From this study a framework for understanding how to measure neighbourhood-level resilience has been developed. It includes individual/psychological, socio-cultural, economic, infrastructural/built, and institutional/governance dimensions of disaster resilience. Building upon this framework, the Cultural Resilience team are currently collaborating with Resilience Challenge Trajectories programme researchers to take this work further. They’re working with Wellington Region Emergency Management Office (WREMO) to develop resilient indicators for the Emergency Management Group Plan. Such indicators may incorporate the neighbourhood-level indicators developed though this research, as well as suburb-level and regional-level indicators.

Wellington City at dusk from Mount Victoria. Photo: russelstreet via Flikr

The final piece of Wellington-based work that the team has undertaken, has involved investigating whether people’s opinions about earthquake strengthening are influenced by the opinions of others. Being a city at risk from earthquakes, strengthening of vulnerable buildings is a hot topic of debate, and often disagreement. We know that seeing someone pick up litter makes you more likely to pick up litter yourself, so we wanted to investigate if that was also the case with earthquake strengthening. One of our key questions was, would knowing if others thought earthquake strengthening was a good idea make you think it was a good idea too? The result was yes; respondents were more likely to approve of earthquake strengthening legislation if they were told that most Wellingtonians approved of it too. This provides a way for groups like the government or councils to increase public support for new initiatives such as earthquake strengthening legislation.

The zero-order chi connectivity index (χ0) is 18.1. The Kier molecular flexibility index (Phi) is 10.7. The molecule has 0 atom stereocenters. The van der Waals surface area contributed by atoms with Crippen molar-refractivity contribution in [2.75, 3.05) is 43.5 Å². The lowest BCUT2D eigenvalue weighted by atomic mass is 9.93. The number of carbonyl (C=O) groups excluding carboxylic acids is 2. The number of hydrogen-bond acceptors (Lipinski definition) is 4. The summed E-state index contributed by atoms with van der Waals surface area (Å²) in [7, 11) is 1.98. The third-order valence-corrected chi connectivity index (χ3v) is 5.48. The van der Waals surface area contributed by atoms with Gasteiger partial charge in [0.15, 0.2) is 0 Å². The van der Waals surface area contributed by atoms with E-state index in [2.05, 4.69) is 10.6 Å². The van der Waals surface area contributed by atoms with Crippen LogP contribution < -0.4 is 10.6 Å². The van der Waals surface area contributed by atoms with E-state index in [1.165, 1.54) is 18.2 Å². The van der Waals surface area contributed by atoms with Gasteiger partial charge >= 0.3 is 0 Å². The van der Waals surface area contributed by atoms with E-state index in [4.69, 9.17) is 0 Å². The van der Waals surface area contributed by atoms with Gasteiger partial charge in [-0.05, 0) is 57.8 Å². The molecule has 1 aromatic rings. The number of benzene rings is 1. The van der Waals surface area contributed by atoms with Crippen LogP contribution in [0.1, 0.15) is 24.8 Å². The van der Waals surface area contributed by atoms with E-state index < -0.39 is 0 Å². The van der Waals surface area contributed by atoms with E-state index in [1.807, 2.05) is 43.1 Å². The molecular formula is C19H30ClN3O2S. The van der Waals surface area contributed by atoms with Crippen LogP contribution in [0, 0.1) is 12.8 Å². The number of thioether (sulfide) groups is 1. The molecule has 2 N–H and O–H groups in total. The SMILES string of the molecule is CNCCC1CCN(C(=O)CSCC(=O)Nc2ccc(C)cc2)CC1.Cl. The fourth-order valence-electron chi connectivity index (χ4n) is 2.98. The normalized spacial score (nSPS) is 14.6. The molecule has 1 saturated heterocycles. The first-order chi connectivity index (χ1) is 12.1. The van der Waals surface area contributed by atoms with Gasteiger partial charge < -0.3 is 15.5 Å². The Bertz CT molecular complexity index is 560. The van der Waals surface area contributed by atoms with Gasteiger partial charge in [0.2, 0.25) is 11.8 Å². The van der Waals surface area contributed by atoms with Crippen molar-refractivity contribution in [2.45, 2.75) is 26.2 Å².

These studies allow us to better understand how resilient Wellington locals are, where potential problems might lie and how we might be able to increase resilience. They provide a good basis for developing resilience planning nationwide, and enhancing relevant policy and legislation, so that we can be better prepared when the next big one hits.